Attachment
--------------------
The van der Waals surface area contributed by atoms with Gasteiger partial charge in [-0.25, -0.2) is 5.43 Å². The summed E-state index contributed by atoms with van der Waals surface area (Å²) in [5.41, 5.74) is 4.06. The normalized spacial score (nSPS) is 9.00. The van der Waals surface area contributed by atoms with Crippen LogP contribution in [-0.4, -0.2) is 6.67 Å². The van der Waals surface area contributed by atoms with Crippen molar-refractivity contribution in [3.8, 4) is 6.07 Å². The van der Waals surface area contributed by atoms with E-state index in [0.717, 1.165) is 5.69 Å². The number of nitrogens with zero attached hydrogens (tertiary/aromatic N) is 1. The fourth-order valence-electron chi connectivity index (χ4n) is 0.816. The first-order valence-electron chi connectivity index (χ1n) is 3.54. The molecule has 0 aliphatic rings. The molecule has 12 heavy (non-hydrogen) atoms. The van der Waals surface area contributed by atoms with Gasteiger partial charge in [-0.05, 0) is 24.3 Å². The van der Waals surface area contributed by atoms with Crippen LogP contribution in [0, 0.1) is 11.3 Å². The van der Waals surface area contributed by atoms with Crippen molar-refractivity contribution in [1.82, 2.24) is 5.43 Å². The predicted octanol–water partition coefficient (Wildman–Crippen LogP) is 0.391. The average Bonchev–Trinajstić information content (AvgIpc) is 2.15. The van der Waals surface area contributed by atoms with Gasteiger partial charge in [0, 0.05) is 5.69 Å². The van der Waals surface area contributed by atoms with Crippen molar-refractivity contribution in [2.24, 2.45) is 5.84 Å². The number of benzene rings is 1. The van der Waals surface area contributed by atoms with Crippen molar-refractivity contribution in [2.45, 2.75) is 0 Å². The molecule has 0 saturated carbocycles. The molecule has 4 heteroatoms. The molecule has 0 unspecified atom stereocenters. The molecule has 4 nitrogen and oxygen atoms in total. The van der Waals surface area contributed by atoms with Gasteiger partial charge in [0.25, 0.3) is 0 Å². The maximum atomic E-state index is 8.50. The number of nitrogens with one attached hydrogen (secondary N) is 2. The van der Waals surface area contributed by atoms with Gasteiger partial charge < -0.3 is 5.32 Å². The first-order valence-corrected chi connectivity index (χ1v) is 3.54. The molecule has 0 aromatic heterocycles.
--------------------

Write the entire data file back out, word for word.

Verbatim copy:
The van der Waals surface area contributed by atoms with Gasteiger partial charge in [-0.25, -0.2) is 5.43 Å². The summed E-state index contributed by atoms with van der Waals surface area (Å²) in [5.41, 5.74) is 4.06. The normalized spacial score (nSPS) is 9.00. The van der Waals surface area contributed by atoms with Crippen LogP contribution in [-0.4, -0.2) is 6.67 Å². The van der Waals surface area contributed by atoms with Crippen molar-refractivity contribution in [3.8, 4) is 6.07 Å². The van der Waals surface area contributed by atoms with E-state index in [0.717, 1.165) is 5.69 Å². The number of nitrogens with zero attached hydrogens (tertiary/aromatic N) is 1. The fourth-order valence-electron chi connectivity index (χ4n) is 0.816. The first-order valence-electron chi connectivity index (χ1n) is 3.54. The molecule has 0 aliphatic rings. The molecule has 12 heavy (non-hydrogen) atoms. The van der Waals surface area contributed by atoms with Gasteiger partial charge in [-0.05, 0) is 24.3 Å². The van der Waals surface area contributed by atoms with Crippen LogP contribution in [0, 0.1) is 11.3 Å². The van der Waals surface area contributed by atoms with Crippen molar-refractivity contribution in [1.82, 2.24) is 5.43 Å². The predicted octanol–water partition coefficient (Wildman–Crippen LogP) is 0.391. The average Bonchev–Trinajstić information content (AvgIpc) is 2.15. The van der Waals surface area contributed by atoms with Gasteiger partial charge in [0, 0.05) is 5.69 Å². The van der Waals surface area contributed by atoms with Crippen molar-refractivity contribution in [2.24, 2.45) is 5.84 Å². The number of benzene rings is 1. The van der Waals surface area contributed by atoms with Crippen molar-refractivity contribution in [2.45, 2.75) is 0 Å². The molecule has 0 saturated carbocycles. The molecule has 4 heteroatoms. The molecule has 0 unspecified atom stereocenters. The molecule has 4 nitrogen and oxygen atoms in total. The van der Waals surface area contributed by atoms with Gasteiger partial charge in [0.25, 0.3) is 0 Å². The maximum atomic E-state index is 8.50. The number of nitrogens with one attached hydrogen (secondary N) is 2. The van der Waals surface area contributed by atoms with Gasteiger partial charge < -0.3 is 5.32 Å². The first-order valence-corrected chi connectivity index (χ1v) is 3.54. The molecule has 0 aromatic heterocycles.